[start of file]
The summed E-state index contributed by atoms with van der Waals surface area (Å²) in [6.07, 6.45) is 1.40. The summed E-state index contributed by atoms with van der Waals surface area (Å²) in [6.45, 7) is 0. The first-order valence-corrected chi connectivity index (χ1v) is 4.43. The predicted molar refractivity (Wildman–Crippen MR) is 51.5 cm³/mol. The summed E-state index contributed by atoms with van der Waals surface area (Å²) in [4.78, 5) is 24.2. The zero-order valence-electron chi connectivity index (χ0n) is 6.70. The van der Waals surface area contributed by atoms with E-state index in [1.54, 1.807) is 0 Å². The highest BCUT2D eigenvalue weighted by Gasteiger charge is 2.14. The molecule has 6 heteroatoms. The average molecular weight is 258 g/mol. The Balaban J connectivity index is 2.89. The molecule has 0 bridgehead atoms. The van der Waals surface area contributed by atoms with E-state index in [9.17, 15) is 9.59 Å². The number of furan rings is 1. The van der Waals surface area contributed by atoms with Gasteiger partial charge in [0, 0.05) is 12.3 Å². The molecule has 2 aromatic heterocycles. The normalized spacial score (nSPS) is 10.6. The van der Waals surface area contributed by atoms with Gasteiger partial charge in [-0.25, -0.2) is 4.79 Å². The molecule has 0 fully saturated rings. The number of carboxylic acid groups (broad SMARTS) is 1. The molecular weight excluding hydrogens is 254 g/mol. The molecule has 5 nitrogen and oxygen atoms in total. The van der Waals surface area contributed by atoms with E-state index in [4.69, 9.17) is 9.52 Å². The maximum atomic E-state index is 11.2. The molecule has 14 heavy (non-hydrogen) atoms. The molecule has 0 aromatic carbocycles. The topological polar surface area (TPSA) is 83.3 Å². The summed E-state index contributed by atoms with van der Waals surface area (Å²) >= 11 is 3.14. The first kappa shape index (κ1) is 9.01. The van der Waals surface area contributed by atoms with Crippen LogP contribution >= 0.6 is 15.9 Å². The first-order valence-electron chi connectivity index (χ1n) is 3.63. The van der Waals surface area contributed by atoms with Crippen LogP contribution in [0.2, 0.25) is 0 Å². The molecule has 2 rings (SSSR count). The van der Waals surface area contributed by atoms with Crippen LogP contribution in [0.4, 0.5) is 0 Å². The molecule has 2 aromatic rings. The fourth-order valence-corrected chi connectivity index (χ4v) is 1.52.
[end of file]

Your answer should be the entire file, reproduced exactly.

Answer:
The summed E-state index contributed by atoms with van der Waals surface area (Å²) in [6.07, 6.45) is 1.40. The summed E-state index contributed by atoms with van der Waals surface area (Å²) in [6.45, 7) is 0. The first-order valence-corrected chi connectivity index (χ1v) is 4.43. The predicted molar refractivity (Wildman–Crippen MR) is 51.5 cm³/mol. The summed E-state index contributed by atoms with van der Waals surface area (Å²) in [4.78, 5) is 24.2. The zero-order valence-electron chi connectivity index (χ0n) is 6.70. The van der Waals surface area contributed by atoms with E-state index in [1.54, 1.807) is 0 Å². The highest BCUT2D eigenvalue weighted by Gasteiger charge is 2.14. The molecule has 6 heteroatoms. The average molecular weight is 258 g/mol. The Balaban J connectivity index is 2.89. The molecule has 0 bridgehead atoms. The van der Waals surface area contributed by atoms with E-state index in [9.17, 15) is 9.59 Å². The number of furan rings is 1. The van der Waals surface area contributed by atoms with Gasteiger partial charge in [0, 0.05) is 12.3 Å². The molecule has 2 aromatic heterocycles. The normalized spacial score (nSPS) is 10.6. The van der Waals surface area contributed by atoms with Gasteiger partial charge in [-0.25, -0.2) is 4.79 Å². The molecule has 0 fully saturated rings. The number of carboxylic acid groups (broad SMARTS) is 1. The molecular weight excluding hydrogens is 254 g/mol. The molecule has 5 nitrogen and oxygen atoms in total. The van der Waals surface area contributed by atoms with E-state index in [4.69, 9.17) is 9.52 Å². The maximum atomic E-state index is 11.2. The molecule has 14 heavy (non-hydrogen) atoms. The molecule has 0 aromatic carbocycles. The topological polar surface area (TPSA) is 83.3 Å². The summed E-state index contributed by atoms with van der Waals surface area (Å²) >= 11 is 3.14. The first kappa shape index (κ1) is 9.01. The van der Waals surface area contributed by atoms with Crippen LogP contribution >= 0.6 is 15.9 Å². The first-order valence-electron chi connectivity index (χ1n) is 3.63. The van der Waals surface area contributed by atoms with Crippen LogP contribution in [0.2, 0.25) is 0 Å². The molecule has 2 rings (SSSR count). The van der Waals surface area contributed by atoms with Crippen LogP contribution in [0.4, 0.5) is 0 Å². The molecule has 2 aromatic rings. The fourth-order valence-corrected chi connectivity index (χ4v) is 1.52.